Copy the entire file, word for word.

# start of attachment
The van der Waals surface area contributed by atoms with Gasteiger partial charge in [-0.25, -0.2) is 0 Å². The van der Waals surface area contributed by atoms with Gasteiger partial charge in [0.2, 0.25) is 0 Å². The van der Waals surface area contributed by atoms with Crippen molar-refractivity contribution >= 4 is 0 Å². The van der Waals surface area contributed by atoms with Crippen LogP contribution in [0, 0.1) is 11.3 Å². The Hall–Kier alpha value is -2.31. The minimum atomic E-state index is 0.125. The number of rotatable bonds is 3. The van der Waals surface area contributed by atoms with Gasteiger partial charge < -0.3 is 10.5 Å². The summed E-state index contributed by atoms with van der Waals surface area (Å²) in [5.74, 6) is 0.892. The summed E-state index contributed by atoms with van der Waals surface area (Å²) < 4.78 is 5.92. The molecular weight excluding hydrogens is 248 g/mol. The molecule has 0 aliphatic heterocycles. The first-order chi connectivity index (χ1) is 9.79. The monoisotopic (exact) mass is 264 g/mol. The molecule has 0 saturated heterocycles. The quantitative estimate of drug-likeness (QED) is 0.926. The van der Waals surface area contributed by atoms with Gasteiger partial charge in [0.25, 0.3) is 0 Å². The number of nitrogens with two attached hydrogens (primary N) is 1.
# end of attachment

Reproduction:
The van der Waals surface area contributed by atoms with Gasteiger partial charge in [-0.25, -0.2) is 0 Å². The van der Waals surface area contributed by atoms with Gasteiger partial charge in [0.2, 0.25) is 0 Å². The van der Waals surface area contributed by atoms with Crippen molar-refractivity contribution >= 4 is 0 Å². The van der Waals surface area contributed by atoms with Crippen LogP contribution in [0, 0.1) is 11.3 Å². The Hall–Kier alpha value is -2.31. The minimum atomic E-state index is 0.125. The number of rotatable bonds is 3. The van der Waals surface area contributed by atoms with Gasteiger partial charge < -0.3 is 10.5 Å². The summed E-state index contributed by atoms with van der Waals surface area (Å²) in [5.74, 6) is 0.892. The summed E-state index contributed by atoms with van der Waals surface area (Å²) < 4.78 is 5.92. The molecular weight excluding hydrogens is 248 g/mol. The molecule has 0 aliphatic heterocycles. The first-order chi connectivity index (χ1) is 9.79. The monoisotopic (exact) mass is 264 g/mol. The molecule has 0 saturated heterocycles. The quantitative estimate of drug-likeness (QED) is 0.926. The van der Waals surface area contributed by atoms with Gasteiger partial charge in [0.25, 0.3) is 0 Å². The number of nitrogens with two attached hydrogens (primary N) is 1.